Other huge wasted opportunities or just points of confusion:
    -Why set up the jetpack in order to just skip to the next scene? Shouldn't you have a joke there, movie? And no, I refuse to count the 5th dimensional guy's hypothetical joke, that's stupid.
    -Shouldn't the time travel supplying guy have had a call back at the end?
    -The villain was just pointless and completely two dimensional. He was bad because he just was? At least Edgar the Bug's berserker button was something interesting, this guy's was just dumb. Where did the girl come from and why was she there and how did she have his weapon monster? If the prison "was built specifically for him", then why did it seem so ill prepared to handle his obvious escape plan of WALKING OUT?
    -Why set up MIB '60s racism against aliens (except for K) in exactly one scene, and then ignore it? And why do that at all when it runs counter to the backstory from the first movie?
    -Have the writers ever heard of Chekov's gun? You don't set up how backwards the MIB '60s tech is unless it's going to factor into the plot somehow. In fact, it worked just as well as current day tech, in several cases even being a better alternative. What the what? (Yes it's a comedy and it was a joke, but why time travel if the entire thing could play it the EXACT SAME WAY in the present day? What a huge waste.)
    -Why was K's behavior so nonsensical in the present day arc?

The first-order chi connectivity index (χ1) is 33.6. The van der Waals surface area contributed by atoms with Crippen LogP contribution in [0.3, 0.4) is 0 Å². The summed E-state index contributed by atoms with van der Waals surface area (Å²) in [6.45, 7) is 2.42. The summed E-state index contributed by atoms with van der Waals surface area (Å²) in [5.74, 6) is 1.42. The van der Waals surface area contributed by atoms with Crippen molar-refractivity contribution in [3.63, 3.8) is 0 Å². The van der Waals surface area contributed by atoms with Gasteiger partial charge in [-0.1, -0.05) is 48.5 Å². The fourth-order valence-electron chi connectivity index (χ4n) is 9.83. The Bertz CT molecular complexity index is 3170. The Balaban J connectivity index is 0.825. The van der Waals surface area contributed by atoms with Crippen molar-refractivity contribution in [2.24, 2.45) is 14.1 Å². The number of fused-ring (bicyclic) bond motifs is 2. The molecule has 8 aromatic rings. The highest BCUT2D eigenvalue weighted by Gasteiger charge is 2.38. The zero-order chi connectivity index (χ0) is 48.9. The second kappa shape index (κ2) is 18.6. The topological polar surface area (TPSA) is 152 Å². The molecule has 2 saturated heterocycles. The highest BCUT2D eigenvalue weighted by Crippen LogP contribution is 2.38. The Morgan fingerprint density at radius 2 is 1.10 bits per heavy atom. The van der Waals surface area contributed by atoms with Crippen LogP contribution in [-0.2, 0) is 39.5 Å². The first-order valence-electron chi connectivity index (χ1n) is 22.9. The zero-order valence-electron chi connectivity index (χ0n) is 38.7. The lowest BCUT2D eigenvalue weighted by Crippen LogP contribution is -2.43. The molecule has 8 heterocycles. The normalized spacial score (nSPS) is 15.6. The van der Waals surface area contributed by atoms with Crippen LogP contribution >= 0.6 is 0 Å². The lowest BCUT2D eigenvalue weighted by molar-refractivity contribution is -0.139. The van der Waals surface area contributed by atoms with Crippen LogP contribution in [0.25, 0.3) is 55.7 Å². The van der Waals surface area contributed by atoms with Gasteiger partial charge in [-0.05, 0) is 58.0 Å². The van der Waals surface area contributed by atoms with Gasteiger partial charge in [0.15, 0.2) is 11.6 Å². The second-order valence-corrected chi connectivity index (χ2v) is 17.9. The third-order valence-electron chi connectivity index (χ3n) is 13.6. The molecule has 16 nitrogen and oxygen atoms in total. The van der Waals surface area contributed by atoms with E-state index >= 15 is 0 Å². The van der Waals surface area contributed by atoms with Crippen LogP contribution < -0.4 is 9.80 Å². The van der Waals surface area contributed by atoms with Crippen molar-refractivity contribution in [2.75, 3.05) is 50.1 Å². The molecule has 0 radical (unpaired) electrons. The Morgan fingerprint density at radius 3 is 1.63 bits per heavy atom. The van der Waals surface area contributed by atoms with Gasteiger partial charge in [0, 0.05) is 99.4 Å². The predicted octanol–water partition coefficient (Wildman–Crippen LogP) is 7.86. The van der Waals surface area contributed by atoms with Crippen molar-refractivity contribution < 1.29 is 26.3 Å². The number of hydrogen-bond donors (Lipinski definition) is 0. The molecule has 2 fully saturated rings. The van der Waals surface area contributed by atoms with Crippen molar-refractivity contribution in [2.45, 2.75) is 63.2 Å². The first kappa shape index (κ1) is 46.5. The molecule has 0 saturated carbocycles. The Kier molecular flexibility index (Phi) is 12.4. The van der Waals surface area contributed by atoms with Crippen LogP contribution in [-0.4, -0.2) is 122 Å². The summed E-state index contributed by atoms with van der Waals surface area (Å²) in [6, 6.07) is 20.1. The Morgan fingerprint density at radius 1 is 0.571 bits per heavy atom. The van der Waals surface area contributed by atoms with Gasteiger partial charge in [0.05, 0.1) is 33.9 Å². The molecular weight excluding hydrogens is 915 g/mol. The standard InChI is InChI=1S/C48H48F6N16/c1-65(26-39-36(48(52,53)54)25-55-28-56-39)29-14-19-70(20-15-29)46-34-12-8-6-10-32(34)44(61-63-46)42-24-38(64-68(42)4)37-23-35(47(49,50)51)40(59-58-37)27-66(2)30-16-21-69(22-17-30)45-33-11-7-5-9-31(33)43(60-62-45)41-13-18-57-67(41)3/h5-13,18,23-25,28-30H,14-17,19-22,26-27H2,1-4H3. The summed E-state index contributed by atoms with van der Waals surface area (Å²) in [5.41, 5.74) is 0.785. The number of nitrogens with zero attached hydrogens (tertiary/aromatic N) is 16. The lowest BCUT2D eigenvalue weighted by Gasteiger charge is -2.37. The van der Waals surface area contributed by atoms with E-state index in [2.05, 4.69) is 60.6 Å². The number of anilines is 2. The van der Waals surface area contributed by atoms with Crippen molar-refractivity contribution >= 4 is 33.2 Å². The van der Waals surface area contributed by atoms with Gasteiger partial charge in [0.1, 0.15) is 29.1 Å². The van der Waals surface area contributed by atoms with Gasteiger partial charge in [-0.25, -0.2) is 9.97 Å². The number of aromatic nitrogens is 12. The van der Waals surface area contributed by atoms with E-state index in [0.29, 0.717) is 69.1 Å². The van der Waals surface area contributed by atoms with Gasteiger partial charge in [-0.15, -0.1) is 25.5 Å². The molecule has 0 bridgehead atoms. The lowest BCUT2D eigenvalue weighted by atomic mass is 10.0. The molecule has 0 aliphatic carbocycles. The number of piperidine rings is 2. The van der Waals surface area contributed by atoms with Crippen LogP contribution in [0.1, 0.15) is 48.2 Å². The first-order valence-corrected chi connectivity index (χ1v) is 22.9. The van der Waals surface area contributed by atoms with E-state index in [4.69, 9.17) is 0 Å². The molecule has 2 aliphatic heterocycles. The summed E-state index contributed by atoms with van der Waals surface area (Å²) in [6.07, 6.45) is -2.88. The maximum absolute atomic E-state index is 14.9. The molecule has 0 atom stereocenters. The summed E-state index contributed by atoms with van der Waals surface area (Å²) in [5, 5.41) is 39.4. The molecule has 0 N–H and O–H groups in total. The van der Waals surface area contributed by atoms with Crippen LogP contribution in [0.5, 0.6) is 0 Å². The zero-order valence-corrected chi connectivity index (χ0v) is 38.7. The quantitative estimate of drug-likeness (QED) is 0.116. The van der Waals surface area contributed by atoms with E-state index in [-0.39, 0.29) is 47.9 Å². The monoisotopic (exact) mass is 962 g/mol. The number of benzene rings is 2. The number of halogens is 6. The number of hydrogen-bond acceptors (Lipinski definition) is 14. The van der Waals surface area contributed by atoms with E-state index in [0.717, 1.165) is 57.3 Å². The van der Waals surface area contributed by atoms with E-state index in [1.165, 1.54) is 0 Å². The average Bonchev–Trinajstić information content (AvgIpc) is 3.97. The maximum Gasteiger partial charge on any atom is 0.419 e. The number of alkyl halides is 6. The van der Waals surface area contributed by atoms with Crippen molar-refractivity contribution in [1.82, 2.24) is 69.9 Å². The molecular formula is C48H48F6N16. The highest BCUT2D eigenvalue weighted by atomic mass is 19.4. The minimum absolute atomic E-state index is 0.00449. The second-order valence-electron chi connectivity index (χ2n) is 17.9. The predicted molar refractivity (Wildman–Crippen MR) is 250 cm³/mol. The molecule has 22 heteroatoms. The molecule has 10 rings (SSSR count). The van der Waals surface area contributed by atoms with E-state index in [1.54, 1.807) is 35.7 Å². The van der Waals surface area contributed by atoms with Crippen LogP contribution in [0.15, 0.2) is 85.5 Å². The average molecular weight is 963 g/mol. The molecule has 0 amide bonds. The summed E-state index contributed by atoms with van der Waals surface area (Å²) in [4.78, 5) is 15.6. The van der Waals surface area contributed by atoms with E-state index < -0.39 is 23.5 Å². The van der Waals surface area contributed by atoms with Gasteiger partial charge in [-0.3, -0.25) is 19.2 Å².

In the end, we find out he was sad remembering what happens to J's dad
    but this runs completely counter to the way he was acting. First resigned, then frightened, then defeated. If he KNEW that the problem would involve time travel, then why did he bother drawing a gun on his door as if the guy was going to come for him? And
    the dude died very easily from being shot, so the whole idea of his massive threat was just stupid also.
    -How can Earth ban things in an intergalactic fashion? It is NOWHERE NEAR that powerful in this setting. All the good tech is directly borrowed from aliens and MIB is just a fancier version of customs + the diplomatic corps. This would be akin to the humans pre-Mass Effect 1 trying to pass an intergalactic law, except even more laughable.
    -The whole scene with the rotating motorcycle things broke MIB's "operate in secret" thing wide open. TOTALLY idiotic. What, did clean up go and neuralize every single driver from rush hour that day?
    -Remember how in the first movie "famous or strange person was an alien" was clever? Yeah, this movie did not remember that. Lawl, every model is an alien. Also umm Mick Jagger. Okay, good ones, that's a wrap people. We'll do the 'totally racist Asian bashing except it's not racist because he's an alien except it kinda still is' scene tomorrow.

  • emp123emp123 Registered User regular
    I caught like 75% of The Beach today and it was just as bad and way better than I remember. That movie is like the 90s personified. And jesus did Leonardo DiCaprio look young in it despite being 26. Dude looked like a 14 year old.

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  • AstaerethAstaereth In the belly of the beastRegistered User regular
    edited January 2013
    My favorite part of The Beach is the Crash Bandicoot-esque 1st-person video game segment, and by favorite I mean it was awful.

    My actual favorite part of The Beach is the beginning, because you could have spun a good story out of the first third or so, but then they didn't.

    Astaereth on